Troy. City, Homer and Turkey
7 December 2012 to 5 May 2013
There is no other city that inspires the imagination as Troy does. There is something magical, something mythical, something fascinating about Troy. From 7 December 2012 to 5 May 2013, the Allard Pierson Museum - the archaeology museum of the University of Amsterdam - is presenting the exhibition
Troy. City, Homer and Turkey. The exhibition reveals Troy's many characteristics and offers the latest perspectives on the city. With more than 300 artefacts on loan from within the country and abroad; never before in the Netherlands have so many outstanding archaeological and cultural historical artefacts from
and about Troy been on display in one exhibition. This exhibition is sure to be a spectacular conclusion to
the celebrations marking 400 years of diplomatic relations between Turkey and the Netherlands.
Troy. City, Homer and Turkey recounts the stories of Troy and reveals how the meaning of the city is in a constant state of flux. Wherever the legendary name of Troy is heard there is controversy and conflict. Many have laid their own claim to Troy through the centuries. The blind poet Homer commemorated the city in his world-renowned epic, the Iliad, but Troy is more than the 10-year war between the Greeks and the Trojans. Troy is also the city itself, where excavations have revealed 5,000 years of history and where so many people, countries and cultures have left their mark.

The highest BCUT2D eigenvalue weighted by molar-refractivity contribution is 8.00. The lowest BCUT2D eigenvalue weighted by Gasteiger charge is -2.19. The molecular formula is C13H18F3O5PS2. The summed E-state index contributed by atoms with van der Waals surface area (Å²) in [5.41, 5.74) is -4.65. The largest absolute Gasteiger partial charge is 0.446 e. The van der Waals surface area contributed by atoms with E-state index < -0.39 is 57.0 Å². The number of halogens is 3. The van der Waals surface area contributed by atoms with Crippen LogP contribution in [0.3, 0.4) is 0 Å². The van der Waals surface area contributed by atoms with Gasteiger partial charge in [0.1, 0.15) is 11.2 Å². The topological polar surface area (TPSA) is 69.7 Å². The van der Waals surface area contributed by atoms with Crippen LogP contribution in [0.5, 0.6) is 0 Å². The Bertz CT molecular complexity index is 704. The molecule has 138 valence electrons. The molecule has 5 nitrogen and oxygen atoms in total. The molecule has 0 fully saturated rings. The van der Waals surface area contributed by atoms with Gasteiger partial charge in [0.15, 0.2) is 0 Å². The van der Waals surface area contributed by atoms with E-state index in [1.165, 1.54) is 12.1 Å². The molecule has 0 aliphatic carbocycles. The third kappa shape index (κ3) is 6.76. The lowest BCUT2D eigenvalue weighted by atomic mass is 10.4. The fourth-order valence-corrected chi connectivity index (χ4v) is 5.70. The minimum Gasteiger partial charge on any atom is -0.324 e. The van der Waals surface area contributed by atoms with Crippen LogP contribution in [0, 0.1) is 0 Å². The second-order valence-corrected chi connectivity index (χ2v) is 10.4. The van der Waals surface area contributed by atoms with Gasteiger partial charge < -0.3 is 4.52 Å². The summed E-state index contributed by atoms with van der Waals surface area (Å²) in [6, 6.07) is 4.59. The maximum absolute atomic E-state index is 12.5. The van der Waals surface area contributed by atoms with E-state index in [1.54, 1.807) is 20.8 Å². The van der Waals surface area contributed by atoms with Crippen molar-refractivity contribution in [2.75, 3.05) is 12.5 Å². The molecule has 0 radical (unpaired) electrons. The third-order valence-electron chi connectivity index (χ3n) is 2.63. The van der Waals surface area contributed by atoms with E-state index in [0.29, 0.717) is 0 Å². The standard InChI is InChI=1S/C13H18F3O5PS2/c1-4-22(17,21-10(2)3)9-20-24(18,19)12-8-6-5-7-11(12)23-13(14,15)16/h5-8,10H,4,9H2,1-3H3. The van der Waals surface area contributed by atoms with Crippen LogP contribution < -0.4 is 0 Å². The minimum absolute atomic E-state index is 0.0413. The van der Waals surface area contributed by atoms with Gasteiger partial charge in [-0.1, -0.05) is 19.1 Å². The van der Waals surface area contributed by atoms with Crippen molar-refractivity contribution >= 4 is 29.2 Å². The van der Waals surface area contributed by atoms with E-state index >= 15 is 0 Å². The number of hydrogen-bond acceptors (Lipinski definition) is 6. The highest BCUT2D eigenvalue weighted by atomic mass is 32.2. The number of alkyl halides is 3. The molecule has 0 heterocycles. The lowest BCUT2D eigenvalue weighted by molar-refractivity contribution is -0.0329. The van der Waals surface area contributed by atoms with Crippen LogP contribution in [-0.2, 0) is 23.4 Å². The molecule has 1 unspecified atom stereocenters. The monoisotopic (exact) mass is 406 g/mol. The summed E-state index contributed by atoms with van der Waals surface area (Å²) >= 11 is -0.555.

The exhibition Troy. City, Homer and Turkey presents a historical reflection of the city from various points of view - from the city itself, from the poet Homer and from different cultures and countries. The many myths that developed about Troy over time act like a thread running through the exhibition. The sensational excavations by Heinrich Schliemann and his successors are displayed with the aid of copies of the famous Priam's Treasure, along with original finds from the various digs. The large marble head of Zeus from the Archaeological Museum in Istanbul is a highlight. The reception of the history of Troy by various cultures and Turkish culture during the 19th and 20th centuries forms a major part of the exhibition. A selection of items from the Ottoman archives, including photographs of Atatürk at Troy and the excavation permit issued to Schliemann, reveal Homeric Troy's relevance to Turkey.
A book of the same name has been published as companion to the exhibition (€ 24.95). In addition, there is an extensive programme of activities, including lectures, courses, educational material for secondary education and Troy trips to Turkey. Further information is available at www.troyinamsterdam.nl
This exhibition has been made possible thanks to the Mondriaan Fonds, SNS Reaalfonds, Prins Bernhard Cultuurfonds, VSBfonds, STSV SEZER TANSUĞ SANAT VAKFI Foundation, 400 jaar Nederland Turkije (400 years Netherlands Turkey), the Turkish Tourism Office, Corendon Airlines, Hogiaf, Agiaf and the Association of Friends of the Allard Pierson Museum.
For further information / pictures please make contact with Katja Vermeulen, Communications & PR Allard Pierson Museum, 020-5252555 / 56, firstname.lastname@example.org, René van Beek, conservator Allard Pierson Museum, 020 52 52 540, email@example.com or Günay Uslu, guest conservator Turkish reception history, 020 525 2016, firstname.lastname@example.org.